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Leaflet given out at by Socialist Democracy supporters at the demonstration called by the Dublin Council of Trade Unions on the 11th October 2003 to protest the jailing of anti-bin tax activists.

Bin charge Jailings

The fight of our life

Much could be made of the case against the bin charges:

• The determination of the fat cats of Irish society to squeeze yet more from the poor.
• The poor mouth of a government able to sign a blank cheque to cover the crimes of paedophile priests.
• The cries of law and order from the tax dodgers who have put themselves above the law.
• The link between charges and the growing campaign to sell off public services.

However the cold reality is that these points cannot be firmly put forward unless the campaign can fight back against a wave of state repression that aims to crush it

Two weeks ago elected representatives Joe Higgins and Clare Daly were put behind bars.  Now 23 militants are hauled before the courts and 12 are jailed.  What strategy does the campaign have to defend itself?

We are told that more and more militants will come forward to swamp the system.  The truth is that only a mass campaign could realistically make such a tactic a success. We are finding it difficult to build such a mass campaign, in part because we are routinely fighting with one hand tied behind our back.  The one area where we can guarantee that we could win new battalions – the trade union movement – is consistently ignored by the campaign.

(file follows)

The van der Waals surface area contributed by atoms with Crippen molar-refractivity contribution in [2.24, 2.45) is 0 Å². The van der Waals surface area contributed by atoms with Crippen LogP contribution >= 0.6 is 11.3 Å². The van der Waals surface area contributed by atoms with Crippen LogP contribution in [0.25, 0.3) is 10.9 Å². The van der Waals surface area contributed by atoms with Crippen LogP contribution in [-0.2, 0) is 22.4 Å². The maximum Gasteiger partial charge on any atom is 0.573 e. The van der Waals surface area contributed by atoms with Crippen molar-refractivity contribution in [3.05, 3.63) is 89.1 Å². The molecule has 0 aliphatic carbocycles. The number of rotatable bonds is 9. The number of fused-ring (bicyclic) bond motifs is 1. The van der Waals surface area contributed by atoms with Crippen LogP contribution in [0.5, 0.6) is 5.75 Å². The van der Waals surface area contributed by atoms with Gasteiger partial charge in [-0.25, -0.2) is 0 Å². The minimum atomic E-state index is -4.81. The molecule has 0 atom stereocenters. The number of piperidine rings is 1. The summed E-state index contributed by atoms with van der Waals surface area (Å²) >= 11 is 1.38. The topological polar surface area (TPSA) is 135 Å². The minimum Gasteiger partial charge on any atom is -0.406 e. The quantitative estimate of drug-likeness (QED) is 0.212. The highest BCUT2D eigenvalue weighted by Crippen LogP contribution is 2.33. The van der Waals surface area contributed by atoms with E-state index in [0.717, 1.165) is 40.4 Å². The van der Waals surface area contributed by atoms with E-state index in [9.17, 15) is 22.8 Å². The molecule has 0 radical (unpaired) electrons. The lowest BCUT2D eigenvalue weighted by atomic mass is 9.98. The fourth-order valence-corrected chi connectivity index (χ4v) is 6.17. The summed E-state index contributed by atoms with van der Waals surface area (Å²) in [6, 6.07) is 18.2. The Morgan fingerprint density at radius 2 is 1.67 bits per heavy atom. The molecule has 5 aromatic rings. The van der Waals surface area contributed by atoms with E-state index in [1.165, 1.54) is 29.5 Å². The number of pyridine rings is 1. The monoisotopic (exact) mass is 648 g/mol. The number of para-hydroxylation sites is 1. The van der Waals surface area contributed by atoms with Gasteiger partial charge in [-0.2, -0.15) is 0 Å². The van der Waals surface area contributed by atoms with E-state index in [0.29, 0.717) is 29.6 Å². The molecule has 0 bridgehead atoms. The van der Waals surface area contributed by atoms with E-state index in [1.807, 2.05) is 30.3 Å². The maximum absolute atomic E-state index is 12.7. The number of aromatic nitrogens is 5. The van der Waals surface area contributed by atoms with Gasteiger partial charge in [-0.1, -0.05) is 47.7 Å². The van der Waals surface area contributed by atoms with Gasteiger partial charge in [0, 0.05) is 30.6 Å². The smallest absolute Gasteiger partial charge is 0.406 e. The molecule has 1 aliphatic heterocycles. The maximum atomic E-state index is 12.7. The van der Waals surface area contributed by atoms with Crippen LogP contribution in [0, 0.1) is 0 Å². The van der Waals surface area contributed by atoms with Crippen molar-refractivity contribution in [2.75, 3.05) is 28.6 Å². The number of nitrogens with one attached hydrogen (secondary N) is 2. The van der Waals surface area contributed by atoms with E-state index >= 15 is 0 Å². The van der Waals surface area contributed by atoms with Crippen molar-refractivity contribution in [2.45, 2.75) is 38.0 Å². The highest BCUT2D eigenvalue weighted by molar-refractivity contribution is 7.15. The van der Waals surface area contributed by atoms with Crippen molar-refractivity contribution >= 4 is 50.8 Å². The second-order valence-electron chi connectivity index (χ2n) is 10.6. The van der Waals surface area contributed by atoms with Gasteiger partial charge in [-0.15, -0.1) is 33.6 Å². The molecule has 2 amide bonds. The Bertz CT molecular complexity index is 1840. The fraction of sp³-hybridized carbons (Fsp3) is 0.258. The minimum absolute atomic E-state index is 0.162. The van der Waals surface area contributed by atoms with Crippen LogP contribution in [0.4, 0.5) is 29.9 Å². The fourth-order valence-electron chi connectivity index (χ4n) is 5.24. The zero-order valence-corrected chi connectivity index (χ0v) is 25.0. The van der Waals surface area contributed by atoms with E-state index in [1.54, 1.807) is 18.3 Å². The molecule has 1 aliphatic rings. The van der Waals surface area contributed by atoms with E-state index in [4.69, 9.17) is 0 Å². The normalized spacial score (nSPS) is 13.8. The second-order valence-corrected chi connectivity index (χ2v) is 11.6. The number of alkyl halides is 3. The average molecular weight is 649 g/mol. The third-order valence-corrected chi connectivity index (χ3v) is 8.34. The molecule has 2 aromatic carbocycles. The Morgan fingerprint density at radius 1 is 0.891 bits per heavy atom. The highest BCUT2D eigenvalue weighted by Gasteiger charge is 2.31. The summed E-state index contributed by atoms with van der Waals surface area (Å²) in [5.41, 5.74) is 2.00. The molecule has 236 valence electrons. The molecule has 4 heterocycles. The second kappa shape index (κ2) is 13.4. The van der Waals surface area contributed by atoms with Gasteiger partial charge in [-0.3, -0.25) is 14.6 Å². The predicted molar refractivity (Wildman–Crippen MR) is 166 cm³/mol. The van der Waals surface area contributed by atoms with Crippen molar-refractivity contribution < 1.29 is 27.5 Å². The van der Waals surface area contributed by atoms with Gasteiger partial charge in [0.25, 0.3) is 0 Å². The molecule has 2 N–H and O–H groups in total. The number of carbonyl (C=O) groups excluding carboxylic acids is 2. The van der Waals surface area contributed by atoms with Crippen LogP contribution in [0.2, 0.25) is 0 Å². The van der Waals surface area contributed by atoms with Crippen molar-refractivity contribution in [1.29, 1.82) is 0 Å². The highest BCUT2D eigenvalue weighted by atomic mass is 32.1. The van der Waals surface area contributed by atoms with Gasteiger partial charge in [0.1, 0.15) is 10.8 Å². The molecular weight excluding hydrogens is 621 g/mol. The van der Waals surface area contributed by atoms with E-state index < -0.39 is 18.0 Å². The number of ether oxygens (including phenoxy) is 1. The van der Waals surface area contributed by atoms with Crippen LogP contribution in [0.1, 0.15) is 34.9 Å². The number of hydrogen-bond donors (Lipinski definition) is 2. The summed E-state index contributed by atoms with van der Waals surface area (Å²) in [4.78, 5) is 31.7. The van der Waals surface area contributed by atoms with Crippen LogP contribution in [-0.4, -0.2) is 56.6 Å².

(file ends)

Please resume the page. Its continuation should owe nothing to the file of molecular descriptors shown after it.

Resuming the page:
It is true that Dublin Trades Council has sponsored today’s march.  It is also a fact that the leadership of ICTU has openly stabbed the campaign in the back and the IMPACT and SIPTU argue that their members should obey management when called upon to penalise bin charge protesters. The joint union statement threatening bin workers with privatisation, dismissal and the loss of their benchmarking increase is probably more intimidatory than management would have dared issue. It is also patent lies. The bin workers cannot hope to fight privatisation without the support of workers resisting the bin charges. Now is the time they have to fight. If the anti charges campaign is beaten then they are isolated and can be picked off at any time.
Many militants have spoken out in defence of the campaign but the point is that the campaign has made no attempt to organise to defeat its enemies in the unions and win firm industrial action in support of the battle against the charges.

We live in a partnership society.  Our immediate enemies in this campaign are the bosses and the state, but they have silent partners in the trade union leadership who side with them in attacking the workers.

If we don’t face facts we will leave ourselves open to further legal repression and without a coherent plan of defence.

Release the activists!

End the threats – lift the Bin charges


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